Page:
Israeli employees
                          Palestinian employees (right axis)*
                          Foreign employees (right axis)
      80                                                                                                                                      0
               1995         1996        1997          1998          1999           2000       2001        2002        2003        2004
            Source: Central Bureau of Statistics                                     * Including unreported Palestinians working in Israel.

The turnover of workers in the construction sector should be more moderate than in
agriculture, due to the fact that construction work requires experience and a training
period that makes it difficult for new workers to quickly assimilate in the industry.
However, data in the graph indicate that sharp turnovers occur in the sector between
Israeli and non-Israeli workers.

                               Workers employed in the construction sector
                                                               In thousands

120                                                                                                                                           90
                                                Non-Israeli workers*
                                                      (left axis)
105                                                                                                                                           75

 90                                                                                                                                           60
                                                         Arab Israelis
                                                          (right axis)

 75                                                                                                                                           45

 60                                                                                                                                           30
  1995            1996          1997           1998          1999           2000          2001         2002         2003         2004
*Includes foreign workers (reported and unreported) and Palestinian workers
Source: Labour Force Surveys and national accounting data, Central Bureau of Statistics

Throughout the 1990s, foreign workers replaced Palestinians during closures; at the
end of each closure, Palestinians returned to workplaces that had meanwhile been
occupied by foreign workers. Employers took the Palestinians back to work, and
ensured that they replaced the most costly workers – the Israeli workers. As a result,
the foreign workers brought in to temporarily replace Palestinians ended up replacing
Israelis in the sector. At the end of 2000, as the Palestinian terrorist attacks began, the
number of Palestinian workers22 in the sector declined sharply, from 64,700
(27 percent of total workers in the industry) in the peak year of 1999 to 17,100
(8 percent of the total) in 2004. Foreign and Israeli workers in 1999 numbered 59,000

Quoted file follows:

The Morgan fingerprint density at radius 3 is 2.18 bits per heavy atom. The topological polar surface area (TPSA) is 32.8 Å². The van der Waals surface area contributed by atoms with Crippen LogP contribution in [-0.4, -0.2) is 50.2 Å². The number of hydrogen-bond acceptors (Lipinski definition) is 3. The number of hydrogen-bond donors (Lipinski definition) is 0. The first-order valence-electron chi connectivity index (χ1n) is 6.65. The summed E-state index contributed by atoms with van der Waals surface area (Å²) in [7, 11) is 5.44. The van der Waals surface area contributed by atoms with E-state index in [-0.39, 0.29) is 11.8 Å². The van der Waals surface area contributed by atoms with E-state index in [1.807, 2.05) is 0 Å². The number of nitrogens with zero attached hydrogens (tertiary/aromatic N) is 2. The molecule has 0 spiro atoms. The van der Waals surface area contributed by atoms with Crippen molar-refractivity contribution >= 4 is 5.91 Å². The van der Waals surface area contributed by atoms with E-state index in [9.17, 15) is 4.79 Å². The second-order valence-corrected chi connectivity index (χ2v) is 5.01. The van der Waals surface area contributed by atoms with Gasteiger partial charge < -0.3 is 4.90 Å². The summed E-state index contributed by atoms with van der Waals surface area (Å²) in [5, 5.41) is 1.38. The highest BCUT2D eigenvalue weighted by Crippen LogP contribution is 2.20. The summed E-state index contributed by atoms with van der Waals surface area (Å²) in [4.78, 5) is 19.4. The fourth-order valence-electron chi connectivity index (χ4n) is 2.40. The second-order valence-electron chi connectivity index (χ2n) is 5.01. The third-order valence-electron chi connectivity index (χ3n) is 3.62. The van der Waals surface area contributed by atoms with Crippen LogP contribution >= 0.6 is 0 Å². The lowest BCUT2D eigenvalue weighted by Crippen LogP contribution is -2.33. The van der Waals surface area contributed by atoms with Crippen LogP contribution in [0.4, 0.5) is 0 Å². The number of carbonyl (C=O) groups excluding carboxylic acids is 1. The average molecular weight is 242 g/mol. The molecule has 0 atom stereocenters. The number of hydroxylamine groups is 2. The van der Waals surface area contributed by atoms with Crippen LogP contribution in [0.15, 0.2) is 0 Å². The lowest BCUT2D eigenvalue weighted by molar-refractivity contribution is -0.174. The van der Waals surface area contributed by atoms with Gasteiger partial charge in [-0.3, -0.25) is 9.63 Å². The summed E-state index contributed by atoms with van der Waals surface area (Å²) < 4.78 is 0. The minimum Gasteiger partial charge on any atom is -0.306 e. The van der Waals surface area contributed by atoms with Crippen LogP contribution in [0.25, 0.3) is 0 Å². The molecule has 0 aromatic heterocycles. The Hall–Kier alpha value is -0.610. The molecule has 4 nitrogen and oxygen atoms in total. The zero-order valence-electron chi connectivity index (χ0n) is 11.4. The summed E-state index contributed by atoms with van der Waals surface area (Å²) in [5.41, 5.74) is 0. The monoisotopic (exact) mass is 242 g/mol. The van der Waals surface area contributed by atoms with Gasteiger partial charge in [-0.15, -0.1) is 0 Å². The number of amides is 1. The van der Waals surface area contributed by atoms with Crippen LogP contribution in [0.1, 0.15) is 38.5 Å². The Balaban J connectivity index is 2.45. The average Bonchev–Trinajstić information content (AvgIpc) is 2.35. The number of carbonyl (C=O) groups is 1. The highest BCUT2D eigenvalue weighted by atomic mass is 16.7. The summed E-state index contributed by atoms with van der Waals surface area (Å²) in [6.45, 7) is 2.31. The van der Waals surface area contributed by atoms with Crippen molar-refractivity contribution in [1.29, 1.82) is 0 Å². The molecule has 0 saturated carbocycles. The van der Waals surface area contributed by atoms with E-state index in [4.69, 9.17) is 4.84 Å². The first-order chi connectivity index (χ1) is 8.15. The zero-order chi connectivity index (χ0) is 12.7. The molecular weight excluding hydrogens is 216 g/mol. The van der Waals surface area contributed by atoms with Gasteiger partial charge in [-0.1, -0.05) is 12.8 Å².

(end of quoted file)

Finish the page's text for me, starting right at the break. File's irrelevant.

(24 percent) and 120,400 (49 percent), respectively. The number of foreign workers
decreased to 48,500 (25 percent) in 2004, while Israeli workers increased to 128,700
(66 percent). Thus, due to the strict supervision of the number of foreign workers and
the steps taken by the government to raise the cost of employing foreign workers, on
the one hand, and the decrease in transfer payments on the other, substitution occurred
in this sector between Palestinian and Israeli workers (mainly Arab Israelis), rather
than between Palestinian and foreign workers, who, as noted, account for an almost
equal percentage in both periods.

The decision to prevent the entry of additional Palestinians into the construction
industry is a simpler one now than in the past:
•     First, the immigration wave that occurred in Israel in the 1990s has been over for
some time now. The volume of activity in the sector is lower than it was during the
1990s, and the effective limit on the sector’s activity level is on the demand side
(apartment purchases) rather than the supply side (availability of workers and other
production factors).
•     Second, decision makers today know what may not have been known in the past:
that the damage to the Israeli economy and society caused by the increased number of
non-Israeli workers is long lasting, and mainly involves an increase in unemployment
among uneducated Israeli workers, enlarged governmental transfer payments, and
increased inequality in economic income.
•     Third, there will be no problem of a lack of working hands due to the prevention
of Palestinian workers’ entry into the sector. The exit of close to 34,000 Israeli

     Including unreported Palestinians working in Israel.

workers from the industry in 1996 to 2000 and the return of some 12,000 workers
during the four years between 2000 and 2004 (when the number of Palestinian
workers decreased) indicates that there is still a large number of skilled Israeli
workers outside the industry. The fact that the unemployment rate among low-
educated Israeli men is quite high seems to indicate that these workers have remained
without employment.

A decrease in the number of Palestinian workers will lead to an increase in wages for
workers in the sector. As a result, more Israelis will want to return to the industry or